Not too power hungry and you want 350-375 whp? :laugh: That's about 400-450 crank HP. To achieve that you'll probably need some combination of cams, manifold-back exhaust, bigger FMIC, bigger turbo, standalone engine management system, intake system, fuel pump, cylinder heads, and an upgraded clutch to handle the extra power. Probably around $10k-$15k after you factor in dyno time, labour, etc. I'd set aside another $5k if I were you for when the engine blows up, as it inevitably will if you use the car a lot at this level of power.qmr510 said:I just got my Evo VIII and I not to power hungry but I would like more than what I have. Can anybody tell me what basic mods there are to just get 350-375 whp? Thank you! :thumb: :thumb:
this was done on a dynojet i think :thumb:turbolarry said:It's not that expensive, and stuff is easy to install (OK, maybe not cams & exhaust housing).
For dyno achieved 348awhp and 345 torque (91 oct/22psi.);
10.5 exhaust housing
Walbro fuel pump
Denso 720cc injectors
turbo back exhaust
manual boost controller
Everything else on the car is stock, stock airbox, stock air filter, stock clutch, stock bov, stock ic, stock ic piping, stock plugs, stock plug wires, stock fuel rail, no grounding kit, etc.
Throw in the intercooler/piping and there's the 350+
Yeah, that's only $8-9k in parts right there. He might need someone to install the parts and tune the car if he can't do it himself. Dyno time, plus labor - Tam was almost dead-on with his $10-15k estimate.blackawd said:visit automotosports.com and get stage 1 through 4 and you wil be plenty satisfied. :thumb:
my bad, in order to acheive the 350-400whp all you will need is the stage 1-3 from ams which is only about 4200 minus labor, most of that stuff is no brainers any way. ams street tune is less than 200$ and im sure they have done enough evo's to get you dialed right in.Ludachris said:Yeah, that's only $8-9k in parts right there. He might need someone to install the parts and tune the car if he can't do it himself. Dyno time, plus labor - Tam was almost dead-on with his $10-15k estimate.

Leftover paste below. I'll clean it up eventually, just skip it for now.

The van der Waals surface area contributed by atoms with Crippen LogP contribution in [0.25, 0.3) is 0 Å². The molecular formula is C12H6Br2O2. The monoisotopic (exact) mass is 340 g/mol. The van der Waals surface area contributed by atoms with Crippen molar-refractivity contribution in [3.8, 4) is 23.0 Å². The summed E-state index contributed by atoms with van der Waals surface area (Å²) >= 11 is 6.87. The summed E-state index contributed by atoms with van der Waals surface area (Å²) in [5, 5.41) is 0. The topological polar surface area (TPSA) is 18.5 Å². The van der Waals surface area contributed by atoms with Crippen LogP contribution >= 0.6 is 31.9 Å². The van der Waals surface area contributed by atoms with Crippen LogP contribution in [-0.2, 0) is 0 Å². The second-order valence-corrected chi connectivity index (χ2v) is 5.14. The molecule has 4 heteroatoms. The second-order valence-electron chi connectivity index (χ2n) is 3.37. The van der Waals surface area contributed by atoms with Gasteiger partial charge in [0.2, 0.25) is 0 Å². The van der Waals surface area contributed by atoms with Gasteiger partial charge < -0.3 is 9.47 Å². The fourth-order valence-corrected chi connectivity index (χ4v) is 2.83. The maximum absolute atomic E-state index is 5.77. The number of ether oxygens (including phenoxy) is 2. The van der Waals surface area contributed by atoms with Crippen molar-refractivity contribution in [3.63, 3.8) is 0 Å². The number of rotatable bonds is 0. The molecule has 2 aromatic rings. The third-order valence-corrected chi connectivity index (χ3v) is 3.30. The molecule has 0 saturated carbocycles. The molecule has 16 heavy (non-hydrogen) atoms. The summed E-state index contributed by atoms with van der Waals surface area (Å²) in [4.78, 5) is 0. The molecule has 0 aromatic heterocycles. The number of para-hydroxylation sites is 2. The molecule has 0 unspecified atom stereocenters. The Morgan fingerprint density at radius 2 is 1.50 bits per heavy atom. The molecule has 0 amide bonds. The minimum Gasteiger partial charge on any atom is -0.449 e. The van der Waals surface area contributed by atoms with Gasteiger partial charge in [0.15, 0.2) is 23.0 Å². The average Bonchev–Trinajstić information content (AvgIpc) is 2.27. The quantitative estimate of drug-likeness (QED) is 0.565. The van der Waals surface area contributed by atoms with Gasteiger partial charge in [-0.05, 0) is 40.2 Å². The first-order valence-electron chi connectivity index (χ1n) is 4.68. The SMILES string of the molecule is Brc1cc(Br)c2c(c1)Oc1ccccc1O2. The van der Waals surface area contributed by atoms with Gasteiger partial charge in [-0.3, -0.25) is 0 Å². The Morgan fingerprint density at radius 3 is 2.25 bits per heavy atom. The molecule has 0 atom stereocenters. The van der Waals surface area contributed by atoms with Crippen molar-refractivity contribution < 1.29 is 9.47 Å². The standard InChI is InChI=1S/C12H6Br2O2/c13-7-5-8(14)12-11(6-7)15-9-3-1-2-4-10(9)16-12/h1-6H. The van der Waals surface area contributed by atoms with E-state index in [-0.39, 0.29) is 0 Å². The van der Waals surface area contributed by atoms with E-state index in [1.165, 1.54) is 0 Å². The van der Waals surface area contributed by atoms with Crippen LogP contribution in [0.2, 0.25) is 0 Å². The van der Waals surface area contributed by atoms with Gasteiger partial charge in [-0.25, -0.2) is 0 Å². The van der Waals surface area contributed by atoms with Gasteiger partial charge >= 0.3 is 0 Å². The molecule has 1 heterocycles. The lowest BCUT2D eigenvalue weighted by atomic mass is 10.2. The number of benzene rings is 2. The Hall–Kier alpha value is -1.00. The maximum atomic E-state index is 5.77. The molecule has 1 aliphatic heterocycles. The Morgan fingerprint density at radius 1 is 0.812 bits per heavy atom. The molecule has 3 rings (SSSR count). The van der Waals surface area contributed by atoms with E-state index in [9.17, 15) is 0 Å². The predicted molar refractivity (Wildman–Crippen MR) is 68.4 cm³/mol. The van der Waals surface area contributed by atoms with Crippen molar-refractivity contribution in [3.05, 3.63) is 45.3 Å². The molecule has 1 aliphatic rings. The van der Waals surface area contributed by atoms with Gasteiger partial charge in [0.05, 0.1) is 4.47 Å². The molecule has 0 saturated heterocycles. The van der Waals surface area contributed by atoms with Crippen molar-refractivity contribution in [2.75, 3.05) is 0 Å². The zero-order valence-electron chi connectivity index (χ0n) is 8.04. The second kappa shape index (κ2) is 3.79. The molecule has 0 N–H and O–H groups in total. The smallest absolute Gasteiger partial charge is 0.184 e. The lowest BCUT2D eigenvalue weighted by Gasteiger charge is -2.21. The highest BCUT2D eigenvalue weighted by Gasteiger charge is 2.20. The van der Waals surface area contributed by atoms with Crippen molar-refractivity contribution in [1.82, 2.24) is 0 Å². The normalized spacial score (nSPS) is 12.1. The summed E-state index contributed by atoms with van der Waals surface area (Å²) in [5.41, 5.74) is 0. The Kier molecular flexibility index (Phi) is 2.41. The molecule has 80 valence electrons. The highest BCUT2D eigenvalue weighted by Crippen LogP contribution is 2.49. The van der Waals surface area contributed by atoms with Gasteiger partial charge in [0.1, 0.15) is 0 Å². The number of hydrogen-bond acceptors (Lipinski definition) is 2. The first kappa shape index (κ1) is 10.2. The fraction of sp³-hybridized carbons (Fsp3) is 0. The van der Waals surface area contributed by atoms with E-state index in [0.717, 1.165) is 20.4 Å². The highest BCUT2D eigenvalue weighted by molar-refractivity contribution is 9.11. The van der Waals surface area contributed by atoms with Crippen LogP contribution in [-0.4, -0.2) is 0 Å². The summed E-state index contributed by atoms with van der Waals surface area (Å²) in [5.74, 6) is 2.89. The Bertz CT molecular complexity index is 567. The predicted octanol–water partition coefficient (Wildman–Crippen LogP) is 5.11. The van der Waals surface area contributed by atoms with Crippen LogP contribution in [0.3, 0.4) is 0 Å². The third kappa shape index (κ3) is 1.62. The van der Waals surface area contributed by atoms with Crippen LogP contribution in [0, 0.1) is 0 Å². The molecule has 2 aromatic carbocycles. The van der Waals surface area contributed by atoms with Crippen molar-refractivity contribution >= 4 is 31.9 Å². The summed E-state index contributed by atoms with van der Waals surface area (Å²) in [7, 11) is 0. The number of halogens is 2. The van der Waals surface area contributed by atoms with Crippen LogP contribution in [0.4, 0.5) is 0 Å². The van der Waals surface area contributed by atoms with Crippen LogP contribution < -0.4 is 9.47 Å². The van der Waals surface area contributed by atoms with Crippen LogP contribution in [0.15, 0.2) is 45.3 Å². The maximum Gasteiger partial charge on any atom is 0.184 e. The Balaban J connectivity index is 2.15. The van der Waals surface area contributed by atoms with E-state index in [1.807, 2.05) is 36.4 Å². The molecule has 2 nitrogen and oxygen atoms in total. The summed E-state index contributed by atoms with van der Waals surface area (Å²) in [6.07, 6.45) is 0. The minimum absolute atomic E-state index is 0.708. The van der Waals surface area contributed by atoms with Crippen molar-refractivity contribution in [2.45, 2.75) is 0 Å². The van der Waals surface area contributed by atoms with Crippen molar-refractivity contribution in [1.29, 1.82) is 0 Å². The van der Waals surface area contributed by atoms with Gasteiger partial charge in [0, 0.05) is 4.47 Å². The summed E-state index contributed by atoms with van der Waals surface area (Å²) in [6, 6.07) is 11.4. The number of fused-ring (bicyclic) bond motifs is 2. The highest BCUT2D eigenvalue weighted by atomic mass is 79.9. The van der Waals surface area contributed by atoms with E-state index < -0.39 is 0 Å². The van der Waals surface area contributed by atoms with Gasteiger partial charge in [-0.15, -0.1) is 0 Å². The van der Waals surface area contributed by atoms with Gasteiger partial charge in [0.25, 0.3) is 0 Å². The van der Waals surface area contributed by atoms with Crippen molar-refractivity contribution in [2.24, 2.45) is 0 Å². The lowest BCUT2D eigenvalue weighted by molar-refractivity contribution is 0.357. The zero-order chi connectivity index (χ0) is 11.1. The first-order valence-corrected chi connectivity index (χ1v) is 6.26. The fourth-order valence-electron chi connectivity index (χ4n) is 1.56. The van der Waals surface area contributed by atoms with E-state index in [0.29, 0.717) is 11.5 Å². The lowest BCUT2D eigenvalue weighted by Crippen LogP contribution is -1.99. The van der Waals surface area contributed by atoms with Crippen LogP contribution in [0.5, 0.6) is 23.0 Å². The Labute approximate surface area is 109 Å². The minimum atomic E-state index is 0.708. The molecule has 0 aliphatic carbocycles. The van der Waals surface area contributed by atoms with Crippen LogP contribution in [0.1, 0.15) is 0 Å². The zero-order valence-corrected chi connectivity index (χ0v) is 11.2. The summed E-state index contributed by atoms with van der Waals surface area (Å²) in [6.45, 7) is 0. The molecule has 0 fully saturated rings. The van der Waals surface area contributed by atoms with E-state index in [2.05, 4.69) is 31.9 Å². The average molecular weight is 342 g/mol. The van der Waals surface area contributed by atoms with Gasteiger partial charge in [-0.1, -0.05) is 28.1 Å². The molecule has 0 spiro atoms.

Again, any time you're spending $10k on a car, I wouldn't call it "basic" mods. It's no small project. If you do it yourself, you better know what you're doing. And you better have some extra money in the budget for when things break.
:thumb:vtluu said:A couple thoughts:
- Some places will bundle up a bunch of go-fast parts and call it a performance "package". However a collection different parts sold together with a modest discount is not a "package". A package is a bundle of parts/mods that have been thoroughly tested and tuned as a combination. If anything I would expect a package to cost more, not less, than the sum of its parts, because of the development time and cost involved in testing and tuning that package--therefore I would be suspicious of any package that came with a significant discount. Ask the vendor how much testing and tuning they themselves have done.
- If you're going to go the route of buying different parts from different vendors, it's probably a bad idea to throw on all the parts at once. The problem is if something goes wrong or doesn't work as well as you think it should, you may not know which of the parts it is that's the source of the problem. Furthermore, you might end up with a less-than-optimal combination. By adding one mod at a time and testing, you can verify that each and every mod you're adding is adding power. If instead you throw on ten different mods at the same time, you might end up with +150 hp but one of those mods may actually be sucking away 10 hp and you might never know it.
:thumb:T71-AWD said:The Evo has a very strong engine as a lot of you know and the stock turbo is capable of making those numbers without going to a larger housing or to a larger turbo.
:thumb:evo_dadi said:dont hesitate to ask questions.cant have the blind leading the blind you know